How to Invite Donors to an Event or Porch Party

How to Invite Donors to an Event or Porch Party (1)
How to invite donors to a porch party or special event

Many people worry about how to invite donors to an event or Porch Party. 

In fundraising, we’re often staging small cultivation or door-opening events – and these types of social gatherings can be a key tool for major gift fundraisers.

However, one of our biggest challenges revolves around getting our hoped-for attendees to actually attend. 

When you want to invite donors to an event, you want to be sure that they will “notice’ the invitation in the sea of other invitations they receive. 

Why we like small social events like Porch Parties.

Staging a porch party or small social is a terrific way to open the door and get in front of key philanthropists in your community. 

Equally important, small socials can also help you connect with current important donors and nurture their relationship with your cause. 

We need to remember that so much in fundraising takes place at social events, where we are having short discovery conversations with potential donors. 

Small events also offer the opportunity for strategic conversations with other donors who are helping you craft strategies to reach key philanthropists. 

Perhaps it’s a get-to-know-you, small door-opener event. Or it could be a larger fundraising event. Whatever type of event you are staging. But above all, you want to get the right people in the door. 

How to Invite Donors to an Event so They Will Actually Attend.

What kind of process do you need to invite donors to an event, so that they will take notice of the invitation and actually attend?

1. Make the invitation and event seem interesting. 

Our number one tip is to make the invitation feel interesting and inviting. 

It’s all about how you “package” your event – who are the hosts? Who is the invitation coming from? Where is the event? Does it “feel” like it could be interesting or fun?  

After all, the people you are inviting probably have many social invitations. Not to mention, they are usually quite busy. So how you approach them with the invitation can either create interest or turn them off.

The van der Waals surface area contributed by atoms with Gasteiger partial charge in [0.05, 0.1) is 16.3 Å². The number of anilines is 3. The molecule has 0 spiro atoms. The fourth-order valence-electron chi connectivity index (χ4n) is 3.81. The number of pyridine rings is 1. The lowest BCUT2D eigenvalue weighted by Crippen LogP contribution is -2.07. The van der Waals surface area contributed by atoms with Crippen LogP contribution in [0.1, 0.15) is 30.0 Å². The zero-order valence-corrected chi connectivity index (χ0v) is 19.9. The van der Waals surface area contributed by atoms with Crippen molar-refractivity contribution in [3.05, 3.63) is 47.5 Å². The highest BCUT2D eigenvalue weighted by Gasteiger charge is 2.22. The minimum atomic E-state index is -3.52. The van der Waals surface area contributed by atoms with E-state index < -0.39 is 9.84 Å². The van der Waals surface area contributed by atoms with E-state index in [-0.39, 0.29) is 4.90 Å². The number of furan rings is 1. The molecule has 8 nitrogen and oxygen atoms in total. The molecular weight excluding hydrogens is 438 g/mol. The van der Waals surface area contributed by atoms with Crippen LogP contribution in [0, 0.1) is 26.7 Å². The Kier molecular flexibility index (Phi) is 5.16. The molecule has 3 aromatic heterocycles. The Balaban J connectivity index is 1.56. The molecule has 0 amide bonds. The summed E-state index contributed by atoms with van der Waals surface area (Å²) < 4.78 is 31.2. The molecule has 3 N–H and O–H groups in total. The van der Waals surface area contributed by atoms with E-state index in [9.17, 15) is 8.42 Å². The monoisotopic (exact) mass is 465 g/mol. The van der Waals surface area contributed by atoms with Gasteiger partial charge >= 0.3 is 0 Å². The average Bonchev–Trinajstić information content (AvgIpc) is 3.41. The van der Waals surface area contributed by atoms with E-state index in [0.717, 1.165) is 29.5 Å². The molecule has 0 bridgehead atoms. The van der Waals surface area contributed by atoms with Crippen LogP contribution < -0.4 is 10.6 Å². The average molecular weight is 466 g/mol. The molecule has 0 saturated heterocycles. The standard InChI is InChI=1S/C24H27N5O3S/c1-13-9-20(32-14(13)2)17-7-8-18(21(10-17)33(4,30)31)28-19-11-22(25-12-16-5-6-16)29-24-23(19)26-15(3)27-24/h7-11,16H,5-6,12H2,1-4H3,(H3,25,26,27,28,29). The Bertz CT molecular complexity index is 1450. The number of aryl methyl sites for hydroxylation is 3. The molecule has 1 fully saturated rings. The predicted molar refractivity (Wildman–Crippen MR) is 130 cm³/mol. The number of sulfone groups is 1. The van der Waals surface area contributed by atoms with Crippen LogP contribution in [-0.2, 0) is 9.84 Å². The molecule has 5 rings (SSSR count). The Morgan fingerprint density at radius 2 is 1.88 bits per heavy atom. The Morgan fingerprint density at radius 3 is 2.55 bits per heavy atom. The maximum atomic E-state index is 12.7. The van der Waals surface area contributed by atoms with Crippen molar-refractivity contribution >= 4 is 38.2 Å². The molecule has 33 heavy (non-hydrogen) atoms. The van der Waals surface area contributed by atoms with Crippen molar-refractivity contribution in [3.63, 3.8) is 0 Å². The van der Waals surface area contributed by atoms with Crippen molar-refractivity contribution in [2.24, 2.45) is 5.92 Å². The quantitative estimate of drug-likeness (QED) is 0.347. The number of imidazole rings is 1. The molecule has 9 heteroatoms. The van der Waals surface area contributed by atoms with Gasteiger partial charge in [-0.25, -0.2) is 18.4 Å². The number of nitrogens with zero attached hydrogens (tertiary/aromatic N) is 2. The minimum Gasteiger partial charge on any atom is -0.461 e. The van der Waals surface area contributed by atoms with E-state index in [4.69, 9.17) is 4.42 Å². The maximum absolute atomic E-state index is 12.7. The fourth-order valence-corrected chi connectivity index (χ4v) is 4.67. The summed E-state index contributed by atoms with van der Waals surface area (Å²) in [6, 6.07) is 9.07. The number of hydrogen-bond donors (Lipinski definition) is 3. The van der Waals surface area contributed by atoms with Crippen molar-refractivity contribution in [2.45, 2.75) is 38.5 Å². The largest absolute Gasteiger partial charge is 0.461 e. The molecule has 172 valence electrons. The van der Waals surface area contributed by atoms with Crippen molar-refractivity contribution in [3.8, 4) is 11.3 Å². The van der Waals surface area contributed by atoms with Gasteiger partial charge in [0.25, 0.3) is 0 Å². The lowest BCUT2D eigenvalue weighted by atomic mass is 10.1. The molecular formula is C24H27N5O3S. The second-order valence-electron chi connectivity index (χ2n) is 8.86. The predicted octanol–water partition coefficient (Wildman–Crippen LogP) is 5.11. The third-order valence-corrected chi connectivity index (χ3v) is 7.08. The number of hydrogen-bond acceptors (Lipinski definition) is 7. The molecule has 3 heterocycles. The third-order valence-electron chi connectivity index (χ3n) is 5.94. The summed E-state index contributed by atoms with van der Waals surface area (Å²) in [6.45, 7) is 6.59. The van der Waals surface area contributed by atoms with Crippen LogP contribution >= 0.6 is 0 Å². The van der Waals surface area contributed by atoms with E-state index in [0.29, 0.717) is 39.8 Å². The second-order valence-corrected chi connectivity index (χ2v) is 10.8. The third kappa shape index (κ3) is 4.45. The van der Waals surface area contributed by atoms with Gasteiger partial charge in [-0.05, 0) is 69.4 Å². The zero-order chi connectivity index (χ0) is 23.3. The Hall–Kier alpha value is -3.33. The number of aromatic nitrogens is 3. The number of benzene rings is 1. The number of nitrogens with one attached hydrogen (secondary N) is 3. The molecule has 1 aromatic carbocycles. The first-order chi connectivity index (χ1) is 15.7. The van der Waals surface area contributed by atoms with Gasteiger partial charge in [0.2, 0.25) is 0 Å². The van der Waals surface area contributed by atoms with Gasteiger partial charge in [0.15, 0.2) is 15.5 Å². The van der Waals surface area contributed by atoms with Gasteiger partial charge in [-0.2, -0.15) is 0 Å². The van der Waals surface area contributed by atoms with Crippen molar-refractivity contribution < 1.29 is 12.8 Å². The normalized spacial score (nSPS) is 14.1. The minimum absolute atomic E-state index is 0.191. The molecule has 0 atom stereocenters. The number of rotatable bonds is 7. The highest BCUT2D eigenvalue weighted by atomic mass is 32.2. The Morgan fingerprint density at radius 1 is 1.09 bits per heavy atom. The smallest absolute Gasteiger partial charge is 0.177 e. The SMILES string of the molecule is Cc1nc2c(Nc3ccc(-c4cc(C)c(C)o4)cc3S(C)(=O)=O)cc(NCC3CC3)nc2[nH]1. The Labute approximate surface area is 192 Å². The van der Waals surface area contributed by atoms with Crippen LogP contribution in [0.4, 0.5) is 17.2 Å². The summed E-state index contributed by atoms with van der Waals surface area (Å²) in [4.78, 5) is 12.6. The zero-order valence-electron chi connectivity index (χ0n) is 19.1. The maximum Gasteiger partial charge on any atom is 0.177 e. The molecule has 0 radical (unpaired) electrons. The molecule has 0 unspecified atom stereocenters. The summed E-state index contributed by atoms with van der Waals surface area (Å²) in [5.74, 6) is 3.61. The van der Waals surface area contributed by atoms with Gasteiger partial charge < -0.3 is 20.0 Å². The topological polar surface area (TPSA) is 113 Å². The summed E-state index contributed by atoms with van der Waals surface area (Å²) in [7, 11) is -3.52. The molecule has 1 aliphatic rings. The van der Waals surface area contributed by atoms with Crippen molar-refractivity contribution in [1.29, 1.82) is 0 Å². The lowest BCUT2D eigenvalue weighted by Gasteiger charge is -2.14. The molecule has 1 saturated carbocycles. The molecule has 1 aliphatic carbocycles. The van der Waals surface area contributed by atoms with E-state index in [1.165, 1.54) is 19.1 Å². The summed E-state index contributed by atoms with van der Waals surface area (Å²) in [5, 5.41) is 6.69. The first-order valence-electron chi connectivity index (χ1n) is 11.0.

This is one of the reasons we like to host “parties” instead of “events.” 

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Somehow the notion of a Porch Party, for example, just feels more fun and casual. 

While your purpose for the event is business, the actual experience for guests will actually be part social and part business. 

Your job is to make sure they enjoy the social time as well as the short program. 

2. Make sure the invitation comes from a person of note when inviting donors to an event.

Who is doing the inviting really matters. Moreover, how you frame the invitation also really matters. Who can get your guests’ attention? Who will they respond to? 

First, is this person well-known? For example, do your invitees know the person doing the inviting, or know who they are? Would your donors respond to this person? 

You want someone who has the clout or social reach to attract people in. 

Especially if you hope to reach major donors or community leaders to your event, then make sure the invitation comes from a board member, a donor, or someone they know of and respect.

We think that the best people to send the invitation are trustees or major supporters of your organization.  

These core leaders and supporters are the ones to “invite” others in the community to come and find out a bit about your cause.  

Tip: If the invitation comes from a special donor or well-known leader in the community, then it will be more appealing to potential attendees. 

3. Make the event’s location feel special and even exclusive. 

The location of the event matters, too. If you can, try to have your event at a location that people want to see. 

When you have an interesting location – somewhere people want to visit – it makes the event more appealing.

Perhaps you have a board member with an interesting (or grand) home who will host a small social or porch party. Perhaps you can host it at a new building or outdoor space in your city – a place that people have not yet visited. 

The location sets up the environment for your event.  It can be stiff and formal — or welcoming and relaxed.

We prefer events in someone’s home. The ambience is relaxed and social, and that’s what you are after.  

Bottom Line: How to invite donors so they will actually attend:

Make the event feel appealing, make sure the right person sends out the invitation, and have the event at an interesting place.